Artemia salina contamination with glyphosate and treatment with isotherapic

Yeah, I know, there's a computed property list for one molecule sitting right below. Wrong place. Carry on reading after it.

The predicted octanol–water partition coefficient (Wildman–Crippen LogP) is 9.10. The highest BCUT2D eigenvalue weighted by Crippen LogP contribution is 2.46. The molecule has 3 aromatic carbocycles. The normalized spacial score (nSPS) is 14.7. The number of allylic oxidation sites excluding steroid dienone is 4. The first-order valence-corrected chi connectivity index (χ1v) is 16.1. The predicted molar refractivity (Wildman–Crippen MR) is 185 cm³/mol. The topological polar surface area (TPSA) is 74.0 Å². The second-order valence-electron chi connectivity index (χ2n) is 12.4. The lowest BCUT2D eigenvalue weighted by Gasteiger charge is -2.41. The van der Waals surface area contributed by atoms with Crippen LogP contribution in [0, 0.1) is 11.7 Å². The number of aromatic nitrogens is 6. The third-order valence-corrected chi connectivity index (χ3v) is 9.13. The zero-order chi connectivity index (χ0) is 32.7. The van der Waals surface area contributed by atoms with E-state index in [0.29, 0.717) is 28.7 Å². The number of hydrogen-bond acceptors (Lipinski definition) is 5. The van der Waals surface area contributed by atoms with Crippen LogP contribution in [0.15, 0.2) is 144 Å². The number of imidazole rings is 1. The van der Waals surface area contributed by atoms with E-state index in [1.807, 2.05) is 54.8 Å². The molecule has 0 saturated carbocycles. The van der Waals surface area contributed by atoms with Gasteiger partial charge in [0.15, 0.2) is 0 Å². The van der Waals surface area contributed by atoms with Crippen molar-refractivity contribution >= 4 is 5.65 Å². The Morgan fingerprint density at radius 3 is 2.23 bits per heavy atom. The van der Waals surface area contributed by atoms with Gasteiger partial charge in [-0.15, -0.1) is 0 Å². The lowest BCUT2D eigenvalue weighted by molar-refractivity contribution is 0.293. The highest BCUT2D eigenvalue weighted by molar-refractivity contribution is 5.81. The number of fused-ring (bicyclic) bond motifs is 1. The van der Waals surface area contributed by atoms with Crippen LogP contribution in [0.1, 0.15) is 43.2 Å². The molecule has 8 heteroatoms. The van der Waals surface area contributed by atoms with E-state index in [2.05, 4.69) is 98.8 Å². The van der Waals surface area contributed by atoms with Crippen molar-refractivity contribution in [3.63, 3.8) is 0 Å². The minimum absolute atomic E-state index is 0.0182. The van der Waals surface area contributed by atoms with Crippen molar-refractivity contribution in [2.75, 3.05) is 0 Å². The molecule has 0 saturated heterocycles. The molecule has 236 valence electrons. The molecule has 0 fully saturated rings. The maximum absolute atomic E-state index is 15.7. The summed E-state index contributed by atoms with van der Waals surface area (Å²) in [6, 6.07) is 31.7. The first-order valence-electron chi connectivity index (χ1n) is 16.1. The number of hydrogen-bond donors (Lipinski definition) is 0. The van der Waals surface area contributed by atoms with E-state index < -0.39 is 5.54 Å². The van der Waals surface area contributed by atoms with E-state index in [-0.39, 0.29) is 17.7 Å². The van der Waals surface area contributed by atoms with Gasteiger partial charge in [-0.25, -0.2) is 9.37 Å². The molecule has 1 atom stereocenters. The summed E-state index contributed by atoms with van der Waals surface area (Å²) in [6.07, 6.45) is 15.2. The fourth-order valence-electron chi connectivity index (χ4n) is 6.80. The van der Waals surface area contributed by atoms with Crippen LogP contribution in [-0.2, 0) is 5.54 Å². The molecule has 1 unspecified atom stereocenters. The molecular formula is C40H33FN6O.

AbstractIntroduction Artemia salina, a micro-crustacean of the order Anostraca, is one of the most used ecotoxicity bioindicators. Glyphosate is an herbicide widely used in the world, whose toxicity is still controversial, although many evidences point to endocrine disruption effects. Objective Since in homeopathic practice intoxications are often treated by isotherapy, our objective was to verify the possible protective effect of glyphosate isotherapics, in different potencies, when added to sea water in which Artemia salina were exposed to 0.02% glyphosate (corresponding to CL10). Behavioral and morphological parameters were evaluated. Methods Artemia salina cysts were kept in culture bottles containing artificial sea water, following standard technique of oxygenation, luminosity and temperature to promote hatching within 48 hours. The isotherapic preparations were inserted in each bottle in a 10% of the total water volume. The obtained nauplii and water samples were frozen to further glyphosate dosage. Part of the nauplii was distributed in transparent tubes, being 10 nauplii per tube and 6 tubes per group, for behavioral analysis, and part were collected for a detailed morphological analysis, under an optical microscope. Results and Discussion About 80 to 270 nauplii were analyzed per group. The data of healthy/defected nauplii ratio presented statistical significance p<0.04 (ANOVA) in Glyphosate 6 CH and Glyphosate 30 CH groups, in relation to controls. Glyphosate 6 CH also increased (p=0.01 ANOVA) the frequency of nauplii swimming on the surface water column, what means higher vitality. Glyphosate 6 CH and Glyphosate 200 CH reduced the frequency of cyst hatching (p<0.05, ANOVA). These preliminary data suggest a kind of “selective” effect of isotherapics, in which few but resistant nauplii were born. Conclusion We concluded that the use of isotherapics might be an interesting tool to reduce the environmental impact of the indiscriminate use of glyphosate.